The Bureau found a similar correlation between education and remote work. Households containing an individual with a bachelor’s degree or higher were three times more likely to convert to remote work than those with a high school graduate. While many will return to offices when the pandemic has run its course, a significant portion of the workforce will probably continue to work largely by remote means.

Global consultancy Mckinsey has analysed 2 000 workplace activities for 800 occupations and found remote work potential concentrated in a few sectors. It found that three-quarters of activities in finance and insurance can be done remotely without any loss of productivity. Management, business services and information technology lend themselves to about 50 percent remote work. University of Chicago economists Jonathan I. Dingel and Brent Neiman have produced even more spectacular figures. They argue that 97 percent of legal work and 88 percent of banking and financial services can be done remotely.

In the same study, Dingel and Neiman found that only three percent of transport related jobs and one percent of those in agriculture, fisheries and forestry are ‘remote -friendly’. Successful applicants for remote work visas can be expected to come mostly from developed countries and tend to be active in the services sector.

The traditional strength of South Africa’s tourism industry (15.8 million travellers in 2019, contributing seven percent of national GDP) makes it a candidate for the new market. It is not surprising the Western Cape has taken the lead among South African destinations. The province has looked to position itself as a distinctive South African destination for high tech, clean industries for over a decade. Institutions like the provincial government’s investment promotion vehicle, Wesgro, and public-private partnerships like Accelerate Cape Town have, for over a decade, pursued a mandate to convince local and international businesses to locate parts of their back and middle office operations in the province. There is now a track record of successes in Business Process Outsourcing (capturing 65 percent of the industry located in South Africa) as well as Information and Communications Technology (ICT).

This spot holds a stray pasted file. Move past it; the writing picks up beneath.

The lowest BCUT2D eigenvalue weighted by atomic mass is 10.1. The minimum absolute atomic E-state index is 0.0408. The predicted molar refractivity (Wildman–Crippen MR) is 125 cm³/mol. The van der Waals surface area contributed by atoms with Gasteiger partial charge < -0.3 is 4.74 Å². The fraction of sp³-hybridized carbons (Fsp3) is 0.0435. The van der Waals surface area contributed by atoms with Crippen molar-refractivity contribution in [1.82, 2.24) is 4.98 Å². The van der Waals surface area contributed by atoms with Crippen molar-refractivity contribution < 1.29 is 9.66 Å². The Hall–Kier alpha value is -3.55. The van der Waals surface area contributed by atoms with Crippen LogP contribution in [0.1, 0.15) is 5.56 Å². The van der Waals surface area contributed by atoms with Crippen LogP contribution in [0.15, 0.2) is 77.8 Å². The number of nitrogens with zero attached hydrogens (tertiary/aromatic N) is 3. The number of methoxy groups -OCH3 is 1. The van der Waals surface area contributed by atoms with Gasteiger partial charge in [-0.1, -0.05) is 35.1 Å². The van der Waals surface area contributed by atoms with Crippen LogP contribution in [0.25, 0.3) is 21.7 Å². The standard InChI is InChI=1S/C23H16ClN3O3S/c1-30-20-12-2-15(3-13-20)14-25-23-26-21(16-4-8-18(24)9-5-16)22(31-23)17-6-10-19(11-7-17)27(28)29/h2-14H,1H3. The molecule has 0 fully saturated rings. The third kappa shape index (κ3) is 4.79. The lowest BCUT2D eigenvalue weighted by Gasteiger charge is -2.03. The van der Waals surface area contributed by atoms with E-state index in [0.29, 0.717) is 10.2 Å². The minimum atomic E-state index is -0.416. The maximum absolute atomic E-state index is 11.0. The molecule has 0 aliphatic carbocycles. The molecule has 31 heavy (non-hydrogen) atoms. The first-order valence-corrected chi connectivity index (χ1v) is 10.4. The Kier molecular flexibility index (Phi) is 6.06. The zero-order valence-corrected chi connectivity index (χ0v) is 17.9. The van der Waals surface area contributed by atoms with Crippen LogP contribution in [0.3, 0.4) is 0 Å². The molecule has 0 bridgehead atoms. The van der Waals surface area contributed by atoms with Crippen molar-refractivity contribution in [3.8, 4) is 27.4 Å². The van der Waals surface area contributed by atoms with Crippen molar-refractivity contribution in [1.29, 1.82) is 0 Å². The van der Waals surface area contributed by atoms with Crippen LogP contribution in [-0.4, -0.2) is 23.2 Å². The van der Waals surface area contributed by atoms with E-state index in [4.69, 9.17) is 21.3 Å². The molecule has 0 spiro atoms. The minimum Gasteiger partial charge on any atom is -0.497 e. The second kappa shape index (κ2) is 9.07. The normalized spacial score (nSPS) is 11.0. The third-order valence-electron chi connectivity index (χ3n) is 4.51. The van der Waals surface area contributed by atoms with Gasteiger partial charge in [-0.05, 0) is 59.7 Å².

The pandemic may have catalysed a deep shift in the nature of doing work for certain employment categories. Much remote work will be localised as employees spend proportionally more time in suburban home offices. Indeed, there is a burgeoning literature on how remote working will change the urban landscape in developed countries. But some work will relocate across international boundaries. The issue for developing countries like South Africa is to capture a portion of this new market.

About the Author(s)

David Christianson

David Christianson

David Christianson is a consultant. He has previously been a political scientist, NGO researcher and development banker. He entered business journalism in 1997 and was Diageo African Business Writer of the Year in 2006.